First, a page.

Amputees often experience the sensation of a “phantom limb” — a feeling that a missing body part is still there. Pain, while unpleasant, is an essential, protective sense of touch that is lacking in the prostheses that are currently available to amputees. Advances in prosthesis designs and control mechanisms can aid an amputee’s ability to regain lost function, but they often lack meaningful, tactile feedback or perception.

An electronic skin was developed that, when layered on top of prosthetic hands, brings back a real sense of touch through the fingertips. Made of fabric and rubber laced with sensors to mimic nerve endings, the “e-dermis” recreates a sense of touch as well as pain by sensing stimuli and relaying the impulses back to the peripheral nerves. The sensor goes over the fingertips of a prosthetic hand and acts as the person’s own skin would.

Human skin is made up of a complex network of receptors that relay a variety of sensations to the brain. Bringing a more human touch to modern prosthetic designs is critical, especially when it comes to incorporating the ability to feel pain. That’s where the e-dermis comes in, conveying information to the amputee by stimulating peripheral nerves in the arm, making the so-called phantom limb come to life. Inspired by human biology, the e-dermis enables its user to sense a continuous spectrum of tactile perceptions, from light touch to noxious or painful stimulus.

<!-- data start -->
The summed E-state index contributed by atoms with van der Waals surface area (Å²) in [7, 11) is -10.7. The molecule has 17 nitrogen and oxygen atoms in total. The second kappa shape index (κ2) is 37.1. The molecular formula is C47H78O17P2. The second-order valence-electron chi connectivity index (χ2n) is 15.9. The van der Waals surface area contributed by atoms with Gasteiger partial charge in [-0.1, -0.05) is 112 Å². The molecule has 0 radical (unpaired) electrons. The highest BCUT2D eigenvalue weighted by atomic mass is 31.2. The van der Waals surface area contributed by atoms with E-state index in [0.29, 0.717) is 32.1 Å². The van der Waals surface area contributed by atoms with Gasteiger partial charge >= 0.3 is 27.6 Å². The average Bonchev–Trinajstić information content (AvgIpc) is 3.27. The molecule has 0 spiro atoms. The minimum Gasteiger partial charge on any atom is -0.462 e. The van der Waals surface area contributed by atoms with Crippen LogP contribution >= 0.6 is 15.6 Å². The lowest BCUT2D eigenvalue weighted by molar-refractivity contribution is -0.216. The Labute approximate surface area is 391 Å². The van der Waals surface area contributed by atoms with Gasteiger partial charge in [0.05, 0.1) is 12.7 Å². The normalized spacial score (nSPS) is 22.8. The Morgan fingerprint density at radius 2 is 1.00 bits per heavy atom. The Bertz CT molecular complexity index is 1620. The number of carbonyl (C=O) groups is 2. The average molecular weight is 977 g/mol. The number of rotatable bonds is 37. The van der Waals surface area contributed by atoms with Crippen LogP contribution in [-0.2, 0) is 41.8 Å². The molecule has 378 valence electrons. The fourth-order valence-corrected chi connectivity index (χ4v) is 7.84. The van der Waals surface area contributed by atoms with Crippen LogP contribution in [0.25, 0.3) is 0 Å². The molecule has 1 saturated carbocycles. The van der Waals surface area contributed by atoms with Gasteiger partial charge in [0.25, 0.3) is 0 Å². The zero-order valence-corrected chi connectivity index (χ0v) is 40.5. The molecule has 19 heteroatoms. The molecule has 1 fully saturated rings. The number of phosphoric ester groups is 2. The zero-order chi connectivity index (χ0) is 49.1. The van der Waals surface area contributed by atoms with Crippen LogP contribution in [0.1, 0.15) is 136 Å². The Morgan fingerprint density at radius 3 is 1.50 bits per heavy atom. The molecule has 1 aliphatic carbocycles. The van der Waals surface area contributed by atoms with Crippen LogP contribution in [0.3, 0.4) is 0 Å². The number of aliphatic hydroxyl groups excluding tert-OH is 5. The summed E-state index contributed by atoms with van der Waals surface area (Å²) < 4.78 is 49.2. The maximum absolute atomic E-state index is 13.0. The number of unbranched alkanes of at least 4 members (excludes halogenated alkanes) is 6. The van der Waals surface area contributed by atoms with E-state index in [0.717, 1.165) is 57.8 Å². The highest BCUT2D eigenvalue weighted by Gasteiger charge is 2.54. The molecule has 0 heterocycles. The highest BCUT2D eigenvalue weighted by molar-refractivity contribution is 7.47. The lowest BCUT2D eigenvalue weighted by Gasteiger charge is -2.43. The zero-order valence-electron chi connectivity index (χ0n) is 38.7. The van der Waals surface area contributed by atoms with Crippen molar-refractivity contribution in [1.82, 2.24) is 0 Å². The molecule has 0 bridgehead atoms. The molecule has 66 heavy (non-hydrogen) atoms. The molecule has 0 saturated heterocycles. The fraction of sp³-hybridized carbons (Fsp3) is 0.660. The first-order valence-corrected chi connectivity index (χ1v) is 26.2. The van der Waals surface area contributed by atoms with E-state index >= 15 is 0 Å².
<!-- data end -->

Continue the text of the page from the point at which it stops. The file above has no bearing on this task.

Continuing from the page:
The e-dermis does this by electrically stimulating the amputee’s nerves in a noninvasive way, through the skin. A neuromorphic model was made, mimicking the touch and pain receptors of the human nervous system and allowing the e-dermis to electronically encode sensations just as the receptors in the skin would. Tracking brain activity via electroencephalography (EEG), it was determined that the test subject was able to perceive these sensations in his phantom hand.

The researchers then connected the e-dermis output to the volunteer using a noninvasive method known as transcutaneous electrical nerve stimulation (TENS). In a pain-detection task, the team determined that the test subject and the prosthesis were able to experience a natural, reflexive reaction to pain while touching a pointed object, and non-pain when touching a round object.

The e-dermis is not sensitive to temperature — for this study, the team focused on detecting object curvature (for touch and shape perception) and sharpness (for pain perception). The technology could be used to make robotic systems more human and to expand or extend to astronaut gloves and spacesuits.

For more information, contact Tracey Reeves at This email address is being protected from spambots. You need JavaScript enabled to view it.; 443-997-9903.